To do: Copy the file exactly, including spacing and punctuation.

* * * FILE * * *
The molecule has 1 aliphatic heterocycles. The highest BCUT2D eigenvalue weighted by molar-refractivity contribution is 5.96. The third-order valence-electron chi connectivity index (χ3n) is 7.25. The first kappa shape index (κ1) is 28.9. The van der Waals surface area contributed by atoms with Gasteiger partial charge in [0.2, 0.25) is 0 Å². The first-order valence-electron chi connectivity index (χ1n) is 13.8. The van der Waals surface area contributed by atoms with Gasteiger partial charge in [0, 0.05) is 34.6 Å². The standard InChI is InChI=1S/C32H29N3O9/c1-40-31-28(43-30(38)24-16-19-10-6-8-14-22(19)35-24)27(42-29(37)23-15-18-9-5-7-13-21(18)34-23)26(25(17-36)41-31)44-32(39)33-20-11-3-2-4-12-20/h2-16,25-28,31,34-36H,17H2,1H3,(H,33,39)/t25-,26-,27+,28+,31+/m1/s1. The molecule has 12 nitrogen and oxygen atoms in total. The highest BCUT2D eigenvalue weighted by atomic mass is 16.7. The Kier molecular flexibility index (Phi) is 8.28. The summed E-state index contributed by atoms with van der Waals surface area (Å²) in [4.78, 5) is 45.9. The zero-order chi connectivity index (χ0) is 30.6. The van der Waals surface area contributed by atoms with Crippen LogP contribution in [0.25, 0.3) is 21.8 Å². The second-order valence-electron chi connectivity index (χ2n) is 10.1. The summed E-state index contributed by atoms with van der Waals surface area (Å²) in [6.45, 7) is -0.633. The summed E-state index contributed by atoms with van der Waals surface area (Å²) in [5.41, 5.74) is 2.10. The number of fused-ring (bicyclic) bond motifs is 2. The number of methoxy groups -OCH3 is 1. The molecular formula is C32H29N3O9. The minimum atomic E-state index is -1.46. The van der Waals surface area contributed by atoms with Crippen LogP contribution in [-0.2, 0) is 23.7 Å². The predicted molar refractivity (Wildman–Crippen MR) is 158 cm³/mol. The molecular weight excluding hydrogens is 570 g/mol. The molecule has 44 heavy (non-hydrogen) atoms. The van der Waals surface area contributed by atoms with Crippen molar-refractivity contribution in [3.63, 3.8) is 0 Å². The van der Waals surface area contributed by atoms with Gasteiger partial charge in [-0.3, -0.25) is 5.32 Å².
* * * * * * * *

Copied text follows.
The molecule has 1 aliphatic heterocycles. The highest BCUT2D eigenvalue weighted by molar-refractivity contribution is 5.96. The third-order valence-electron chi connectivity index (χ3n) is 7.25. The first kappa shape index (κ1) is 28.9. The van der Waals surface area contributed by atoms with Gasteiger partial charge in [0.2, 0.25) is 0 Å². The first-order valence-electron chi connectivity index (χ1n) is 13.8. The van der Waals surface area contributed by atoms with Gasteiger partial charge in [0, 0.05) is 34.6 Å². The standard InChI is InChI=1S/C32H29N3O9/c1-40-31-28(43-30(38)24-16-19-10-6-8-14-22(19)35-24)27(42-29(37)23-15-18-9-5-7-13-21(18)34-23)26(25(17-36)41-31)44-32(39)33-20-11-3-2-4-12-20/h2-16,25-28,31,34-36H,17H2,1H3,(H,33,39)/t25-,26-,27+,28+,31+/m1/s1. The molecule has 12 nitrogen and oxygen atoms in total. The highest BCUT2D eigenvalue weighted by atomic mass is 16.7. The Kier molecular flexibility index (Phi) is 8.28. The summed E-state index contributed by atoms with van der Waals surface area (Å²) in [4.78, 5) is 45.9. The zero-order chi connectivity index (χ0) is 30.6. The van der Waals surface area contributed by atoms with Crippen LogP contribution in [0.25, 0.3) is 21.8 Å². The second-order valence-electron chi connectivity index (χ2n) is 10.1. The summed E-state index contributed by atoms with van der Waals surface area (Å²) in [6.45, 7) is -0.633. The summed E-state index contributed by atoms with van der Waals surface area (Å²) in [5.41, 5.74) is 2.10. The number of fused-ring (bicyclic) bond motifs is 2. The number of methoxy groups -OCH3 is 1. The molecular formula is C32H29N3O9. The minimum atomic E-state index is -1.46. The van der Waals surface area contributed by atoms with Crippen LogP contribution in [-0.2, 0) is 23.7 Å². The predicted molar refractivity (Wildman–Crippen MR) is 158 cm³/mol. The molecular weight excluding hydrogens is 570 g/mol. The molecule has 44 heavy (non-hydrogen) atoms. The van der Waals surface area contributed by atoms with Crippen molar-refractivity contribution in [3.63, 3.8) is 0 Å². The van der Waals surface area contributed by atoms with Gasteiger partial charge in [-0.3, -0.25) is 5.32 Å².